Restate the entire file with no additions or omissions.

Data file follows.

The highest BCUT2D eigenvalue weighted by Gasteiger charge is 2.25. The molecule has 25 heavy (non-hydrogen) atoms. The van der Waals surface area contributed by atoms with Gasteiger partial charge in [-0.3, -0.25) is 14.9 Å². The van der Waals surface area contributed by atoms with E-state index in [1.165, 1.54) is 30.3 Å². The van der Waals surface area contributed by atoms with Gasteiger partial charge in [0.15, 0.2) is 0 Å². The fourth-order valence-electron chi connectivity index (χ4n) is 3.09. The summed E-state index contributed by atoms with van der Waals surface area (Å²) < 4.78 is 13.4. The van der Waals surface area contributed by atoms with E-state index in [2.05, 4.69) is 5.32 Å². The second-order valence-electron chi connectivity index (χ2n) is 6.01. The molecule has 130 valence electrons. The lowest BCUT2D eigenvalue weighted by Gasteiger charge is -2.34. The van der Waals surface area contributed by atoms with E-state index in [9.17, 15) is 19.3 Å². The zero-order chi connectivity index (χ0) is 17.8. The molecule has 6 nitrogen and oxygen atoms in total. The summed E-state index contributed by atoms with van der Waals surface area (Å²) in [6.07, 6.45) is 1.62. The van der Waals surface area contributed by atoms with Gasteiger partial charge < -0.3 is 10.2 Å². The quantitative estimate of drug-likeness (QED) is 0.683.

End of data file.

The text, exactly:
The highest BCUT2D eigenvalue weighted by Gasteiger charge is 2.25. The molecule has 25 heavy (non-hydrogen) atoms. The van der Waals surface area contributed by atoms with Gasteiger partial charge in [-0.3, -0.25) is 14.9 Å². The van der Waals surface area contributed by atoms with E-state index in [1.165, 1.54) is 30.3 Å². The van der Waals surface area contributed by atoms with Gasteiger partial charge in [0.15, 0.2) is 0 Å². The fourth-order valence-electron chi connectivity index (χ4n) is 3.09. The summed E-state index contributed by atoms with van der Waals surface area (Å²) < 4.78 is 13.4. The van der Waals surface area contributed by atoms with E-state index in [2.05, 4.69) is 5.32 Å². The second-order valence-electron chi connectivity index (χ2n) is 6.01. The molecule has 130 valence electrons. The lowest BCUT2D eigenvalue weighted by Gasteiger charge is -2.34. The van der Waals surface area contributed by atoms with E-state index in [9.17, 15) is 19.3 Å². The zero-order chi connectivity index (χ0) is 17.8. The molecule has 6 nitrogen and oxygen atoms in total. The summed E-state index contributed by atoms with van der Waals surface area (Å²) in [6.07, 6.45) is 1.62. The van der Waals surface area contributed by atoms with Gasteiger partial charge < -0.3 is 10.2 Å². The quantitative estimate of drug-likeness (QED) is 0.683.